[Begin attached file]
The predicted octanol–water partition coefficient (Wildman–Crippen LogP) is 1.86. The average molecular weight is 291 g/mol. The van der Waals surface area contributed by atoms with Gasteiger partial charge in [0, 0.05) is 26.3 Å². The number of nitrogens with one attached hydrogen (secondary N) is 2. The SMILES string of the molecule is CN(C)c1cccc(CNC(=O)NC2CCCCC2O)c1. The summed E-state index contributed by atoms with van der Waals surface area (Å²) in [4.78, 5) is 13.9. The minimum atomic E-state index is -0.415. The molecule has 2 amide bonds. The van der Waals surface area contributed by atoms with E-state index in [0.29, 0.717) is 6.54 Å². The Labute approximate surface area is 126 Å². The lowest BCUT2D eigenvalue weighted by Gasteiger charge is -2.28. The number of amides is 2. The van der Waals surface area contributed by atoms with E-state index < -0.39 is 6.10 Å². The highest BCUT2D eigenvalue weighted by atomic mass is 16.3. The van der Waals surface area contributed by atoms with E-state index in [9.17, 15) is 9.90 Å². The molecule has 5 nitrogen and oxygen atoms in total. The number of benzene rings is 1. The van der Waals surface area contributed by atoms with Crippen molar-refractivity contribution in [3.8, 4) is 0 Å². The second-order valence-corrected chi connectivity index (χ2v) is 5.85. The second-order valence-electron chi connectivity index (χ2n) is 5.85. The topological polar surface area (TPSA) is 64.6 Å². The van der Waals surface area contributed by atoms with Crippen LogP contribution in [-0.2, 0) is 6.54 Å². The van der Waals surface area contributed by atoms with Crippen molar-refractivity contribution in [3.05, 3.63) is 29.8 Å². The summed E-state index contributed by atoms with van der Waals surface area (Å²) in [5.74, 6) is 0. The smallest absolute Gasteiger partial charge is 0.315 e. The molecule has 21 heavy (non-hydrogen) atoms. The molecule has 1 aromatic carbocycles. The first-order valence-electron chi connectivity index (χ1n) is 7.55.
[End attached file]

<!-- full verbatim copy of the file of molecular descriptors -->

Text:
The predicted octanol–water partition coefficient (Wildman–Crippen LogP) is 1.86. The average molecular weight is 291 g/mol. The van der Waals surface area contributed by atoms with Gasteiger partial charge in [0, 0.05) is 26.3 Å². The number of nitrogens with one attached hydrogen (secondary N) is 2. The SMILES string of the molecule is CN(C)c1cccc(CNC(=O)NC2CCCCC2O)c1. The summed E-state index contributed by atoms with van der Waals surface area (Å²) in [4.78, 5) is 13.9. The minimum atomic E-state index is -0.415. The molecule has 2 amide bonds. The van der Waals surface area contributed by atoms with E-state index in [0.29, 0.717) is 6.54 Å². The Labute approximate surface area is 126 Å². The lowest BCUT2D eigenvalue weighted by Gasteiger charge is -2.28. The number of amides is 2. The van der Waals surface area contributed by atoms with E-state index < -0.39 is 6.10 Å². The highest BCUT2D eigenvalue weighted by atomic mass is 16.3. The van der Waals surface area contributed by atoms with E-state index in [9.17, 15) is 9.90 Å². The molecule has 5 nitrogen and oxygen atoms in total. The number of benzene rings is 1. The van der Waals surface area contributed by atoms with Crippen molar-refractivity contribution in [3.8, 4) is 0 Å². The second-order valence-corrected chi connectivity index (χ2v) is 5.85. The second-order valence-electron chi connectivity index (χ2n) is 5.85. The topological polar surface area (TPSA) is 64.6 Å². The van der Waals surface area contributed by atoms with Crippen LogP contribution in [-0.2, 0) is 6.54 Å². The van der Waals surface area contributed by atoms with Crippen molar-refractivity contribution in [3.05, 3.63) is 29.8 Å². The summed E-state index contributed by atoms with van der Waals surface area (Å²) in [5.74, 6) is 0. The smallest absolute Gasteiger partial charge is 0.315 e. The molecule has 21 heavy (non-hydrogen) atoms. The molecule has 1 aromatic carbocycles. The first-order valence-electron chi connectivity index (χ1n) is 7.55.